Make all foods “fit” and don’t use food as a reward or punishment. Making all foods “fit” recognizes that a well-balanced diet includes all types of foods from fruits and vegetables to chocolate and dessert. When you use food as an incentive, you put certain foods on a pedestal. We do this so often, we don’t even realize we’re doing it! We call desserts “treats” and make them a big deal, tell them that “spinach will help you run faster,” or bribe them to eat their main meal before dessert. While all well-intended, these comments will make your child fixate on these foods and train them to listen to you, rather than themselves, when they are choosing what to eat. If you’re looking for more specific tips on keeping food neutral and the language you can implement at mealtime to set your kids up for success at mealtime, we highly recommend our Feeding Your Baby Solids course, which has great information for parents of older kids, not just babies.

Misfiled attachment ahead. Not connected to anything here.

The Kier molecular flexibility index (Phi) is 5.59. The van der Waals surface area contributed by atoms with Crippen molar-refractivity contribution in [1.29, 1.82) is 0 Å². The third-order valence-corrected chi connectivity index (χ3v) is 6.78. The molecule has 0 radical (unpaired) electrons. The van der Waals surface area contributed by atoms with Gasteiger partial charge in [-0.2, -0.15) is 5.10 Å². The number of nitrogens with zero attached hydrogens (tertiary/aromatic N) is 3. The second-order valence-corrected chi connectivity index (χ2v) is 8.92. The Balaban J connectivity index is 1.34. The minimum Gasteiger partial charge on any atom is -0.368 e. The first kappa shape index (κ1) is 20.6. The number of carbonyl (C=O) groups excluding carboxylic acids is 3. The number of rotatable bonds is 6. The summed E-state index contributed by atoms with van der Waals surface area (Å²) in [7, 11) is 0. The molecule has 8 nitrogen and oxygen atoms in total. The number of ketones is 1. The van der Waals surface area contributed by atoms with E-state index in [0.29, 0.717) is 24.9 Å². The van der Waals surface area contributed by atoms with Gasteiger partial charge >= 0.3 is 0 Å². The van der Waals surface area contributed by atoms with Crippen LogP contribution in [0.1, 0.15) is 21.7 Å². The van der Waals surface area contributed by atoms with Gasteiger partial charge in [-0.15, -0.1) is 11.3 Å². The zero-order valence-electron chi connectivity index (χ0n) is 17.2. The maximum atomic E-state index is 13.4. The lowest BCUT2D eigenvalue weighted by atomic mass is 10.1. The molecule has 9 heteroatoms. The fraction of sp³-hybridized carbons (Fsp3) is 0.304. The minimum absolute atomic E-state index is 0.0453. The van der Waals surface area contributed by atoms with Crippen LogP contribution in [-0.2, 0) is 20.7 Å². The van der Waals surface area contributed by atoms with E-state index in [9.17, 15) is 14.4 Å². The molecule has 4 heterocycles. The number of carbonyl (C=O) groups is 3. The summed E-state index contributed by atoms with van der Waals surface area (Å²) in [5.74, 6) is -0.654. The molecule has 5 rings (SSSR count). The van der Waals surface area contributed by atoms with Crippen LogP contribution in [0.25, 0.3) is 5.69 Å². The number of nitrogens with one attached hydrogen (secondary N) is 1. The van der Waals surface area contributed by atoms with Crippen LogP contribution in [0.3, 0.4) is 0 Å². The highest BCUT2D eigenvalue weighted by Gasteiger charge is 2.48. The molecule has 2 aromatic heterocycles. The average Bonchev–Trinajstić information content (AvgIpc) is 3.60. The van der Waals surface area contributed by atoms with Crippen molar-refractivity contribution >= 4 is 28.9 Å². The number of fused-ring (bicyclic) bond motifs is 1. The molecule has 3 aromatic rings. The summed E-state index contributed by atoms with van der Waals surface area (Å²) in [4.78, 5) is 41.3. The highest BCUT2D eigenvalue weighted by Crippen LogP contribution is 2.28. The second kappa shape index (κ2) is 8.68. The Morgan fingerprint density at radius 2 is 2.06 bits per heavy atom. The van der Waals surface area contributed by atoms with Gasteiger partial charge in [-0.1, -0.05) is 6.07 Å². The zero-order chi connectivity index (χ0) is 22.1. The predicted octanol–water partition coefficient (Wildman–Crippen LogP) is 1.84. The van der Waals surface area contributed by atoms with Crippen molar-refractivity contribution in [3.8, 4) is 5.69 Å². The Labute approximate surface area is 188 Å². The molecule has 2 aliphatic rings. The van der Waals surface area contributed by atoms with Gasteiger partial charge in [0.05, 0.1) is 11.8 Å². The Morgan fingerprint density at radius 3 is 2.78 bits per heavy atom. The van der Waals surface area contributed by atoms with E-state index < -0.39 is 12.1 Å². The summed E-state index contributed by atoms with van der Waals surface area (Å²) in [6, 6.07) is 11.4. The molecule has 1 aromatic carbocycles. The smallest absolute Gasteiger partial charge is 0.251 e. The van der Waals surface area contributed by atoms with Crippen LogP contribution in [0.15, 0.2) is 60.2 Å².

Celebrate “movement” rather than “exercise.” Focusing on movement, instead of talking about exercise, will help our kids start to make movement a part of their everyday routine and not associate exercise with something that happens for only a short period of time or something that you need to do to lose weight. Whether you park further away from your destination, take an afternoon family stroll, or just get outside on the weekends, we all feel better when we move more.